The June 2009 European Parliamentary Election results saw the largest swing towards member state independence in the history of the European Union.
Robin Scott, explored the possible consequences of this historic result.
The EU results have produced that empty-chested ‘my team just lost in a semi-final shootout’ feeling the morning after the least hoped for result occurred. I’m talking, of course, about the European elections, and the far right lean we all thought possible, but hoped would not have happened. It happened.
In Scotland, the SNP (Scottish National Party) won the popular vote for the first ever time, beating Labour by over 9%. In the rest of Britain, the BNP (British National Party) gained its first ever two seats, while UKIP (the UK Independence Party) scored a hugely unexpected 17% of the total vote. These figures are worrying for the clues embedded in these party names: National; Independence.
These ideas suggest a public following a path well trodden, which was earlier followed in the post-Depression 1930s. This was a time of severe economic crisis which saw many countries pushed to extreme ends of the political spectrum, most notably, in Europe, a move to the far right: to nationalism. Let’s not forget where that ended, with the biggest pile of bodies the world has ever seen, AKA World War II.
The aftermath of the Second World War led ultimately to the foundation of the European Union – though its roots can be traced further back – the need for unity within Europe during the shell-shocked state Europe found itself in following 1945 had become far more evident.
The European Union is also based, in part, upon a solid German model known as subsidiarity. Without digressing into a discussion about constitutional law, simply put, the principle of subsidiarity inherent in the European Constitution means that decisions, at European level, should be taken at the most appropriate (lowest) level, closest to the matters at hand. In practice this means the EU will not interfere where a national Government can run it’s own affairs. It also follows that a National Government should, in theory, allow local Government to take its own decisions.
When this idea is really engaged with, any move for independence seems an extreme reaction: Europe is based upon the right for self-determination of its member states, except, generally speaking, where their actions are against the European Convention on Human Rights, or where the decision the Government is taking is found otherwise to be against the European Constitution, unless the decision is adjudged in the National Interest.
These are complex ideas, it is true, but none who support staying in Europe are expressing them well to voters. If they were, then surely a move for independence would not be happening. Unless, as the major fear must be, the issues most people are voting on are less about self-governance, and more about protectionism: people are voting against freedom of workers within Europe.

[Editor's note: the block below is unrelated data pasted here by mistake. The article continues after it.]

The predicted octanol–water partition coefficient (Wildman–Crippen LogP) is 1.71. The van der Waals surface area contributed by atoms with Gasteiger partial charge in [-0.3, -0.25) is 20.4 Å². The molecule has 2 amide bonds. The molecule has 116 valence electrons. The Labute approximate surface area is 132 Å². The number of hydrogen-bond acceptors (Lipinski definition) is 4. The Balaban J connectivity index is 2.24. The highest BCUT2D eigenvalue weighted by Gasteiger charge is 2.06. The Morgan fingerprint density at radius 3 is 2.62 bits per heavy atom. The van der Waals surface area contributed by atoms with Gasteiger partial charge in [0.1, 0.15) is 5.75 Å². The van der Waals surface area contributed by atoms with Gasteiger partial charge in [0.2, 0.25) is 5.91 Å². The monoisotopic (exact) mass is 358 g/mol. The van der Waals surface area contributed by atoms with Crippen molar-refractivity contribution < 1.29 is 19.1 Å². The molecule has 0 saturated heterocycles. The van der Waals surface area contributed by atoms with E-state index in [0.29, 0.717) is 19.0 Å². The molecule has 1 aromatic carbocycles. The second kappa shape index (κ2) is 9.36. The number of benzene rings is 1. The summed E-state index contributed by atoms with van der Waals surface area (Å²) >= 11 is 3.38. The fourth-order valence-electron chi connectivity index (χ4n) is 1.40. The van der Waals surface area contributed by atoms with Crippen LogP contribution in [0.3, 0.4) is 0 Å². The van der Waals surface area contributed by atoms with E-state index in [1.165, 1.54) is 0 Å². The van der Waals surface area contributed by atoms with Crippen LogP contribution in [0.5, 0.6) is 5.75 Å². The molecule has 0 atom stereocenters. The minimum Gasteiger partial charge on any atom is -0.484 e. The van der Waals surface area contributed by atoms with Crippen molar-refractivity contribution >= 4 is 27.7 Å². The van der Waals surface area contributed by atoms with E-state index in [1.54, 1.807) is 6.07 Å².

This is not the first vote since the European Union enlarged to include many old ‘Eastern Bloc’ countries, granting their citizens rights and freedoms to move within Europe and work where their skills are required, however, the first vote was only a month after this occurred. In the five years since that vote, we’ve seen the first influx of these workers into Western European countries. Importantly, latterly, we’ve also seen the economy fall to pieces.
With rising unemployment, who are the first people to be singled out? Immigrant workers.
The economy looks like continuing the worst downward spiral since the Second World War – perhaps that is the major underlying reason for the biggest European right-wing swing in this period?
During these troubled times, it is interesting to watch the news media’s current favourite source of stories: Twitter. Anti-BNP sentiment prevails. If ‘Twitter Trends’ were ballot boxes, we’d have a fairly liberal Europe right now. They aren’t. Maybe this is why we should, as a media, stop looking to Twitter as a reflection of society. Educated, technologised, Western liberals are on Twitter; it is not they who are working at the 2009 equivalent of the coal face: no, those Yorkshiremen aren’t Twittering, they are voting BNP, at least 1 out of every 10 of them just did.
For the more moderate within society, there is a more moderate option. UKIP won 13 European seats – more than all but one of the UK political parties. Whatever the public opinion about these parties, the message is the same: “we want to rule ourselves; we want to stop up our borders. Isolation. Nationalism. Independence”.
Xenophobia? Racism? Fascism?
These are precisely the views that the formation of the European Union was designed to prevent. The move towards absolute freedom seen as the perfect foil for the over-zealous nationalism which had brought the continent – bloodied and battered – to its knees.
Europe needs strength from its centrist parties, if it is to prevent the economy from undoing the past 60 years of civilisation.